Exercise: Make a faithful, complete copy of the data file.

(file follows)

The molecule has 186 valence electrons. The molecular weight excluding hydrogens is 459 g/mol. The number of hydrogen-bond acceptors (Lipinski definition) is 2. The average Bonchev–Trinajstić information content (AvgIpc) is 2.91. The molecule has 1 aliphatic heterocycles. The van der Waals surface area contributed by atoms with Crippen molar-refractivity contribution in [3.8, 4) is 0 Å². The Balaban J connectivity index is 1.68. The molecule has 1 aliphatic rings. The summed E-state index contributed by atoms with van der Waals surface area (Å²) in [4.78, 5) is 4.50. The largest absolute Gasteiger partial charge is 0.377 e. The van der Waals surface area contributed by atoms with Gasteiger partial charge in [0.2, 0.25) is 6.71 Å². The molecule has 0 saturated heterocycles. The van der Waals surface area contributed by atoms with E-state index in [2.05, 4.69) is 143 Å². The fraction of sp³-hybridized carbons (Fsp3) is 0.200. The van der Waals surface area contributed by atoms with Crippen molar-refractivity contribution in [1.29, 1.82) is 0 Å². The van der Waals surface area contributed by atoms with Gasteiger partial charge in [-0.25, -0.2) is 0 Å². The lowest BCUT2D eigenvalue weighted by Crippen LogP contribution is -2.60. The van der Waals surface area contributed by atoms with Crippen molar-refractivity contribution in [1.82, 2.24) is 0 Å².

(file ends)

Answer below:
The molecule has 186 valence electrons. The molecular weight excluding hydrogens is 459 g/mol. The number of hydrogen-bond acceptors (Lipinski definition) is 2. The average Bonchev–Trinajstić information content (AvgIpc) is 2.91. The molecule has 1 aliphatic heterocycles. The van der Waals surface area contributed by atoms with Crippen molar-refractivity contribution in [3.8, 4) is 0 Å². The Balaban J connectivity index is 1.68. The molecule has 1 aliphatic rings. The summed E-state index contributed by atoms with van der Waals surface area (Å²) in [4.78, 5) is 4.50. The largest absolute Gasteiger partial charge is 0.377 e. The van der Waals surface area contributed by atoms with Gasteiger partial charge in [0.2, 0.25) is 6.71 Å². The molecule has 0 saturated heterocycles. The van der Waals surface area contributed by atoms with E-state index in [2.05, 4.69) is 143 Å². The fraction of sp³-hybridized carbons (Fsp3) is 0.200. The van der Waals surface area contributed by atoms with Crippen molar-refractivity contribution in [1.29, 1.82) is 0 Å². The van der Waals surface area contributed by atoms with Gasteiger partial charge in [-0.25, -0.2) is 0 Å². The lowest BCUT2D eigenvalue weighted by Crippen LogP contribution is -2.60. The van der Waals surface area contributed by atoms with Crippen molar-refractivity contribution in [1.82, 2.24) is 0 Å².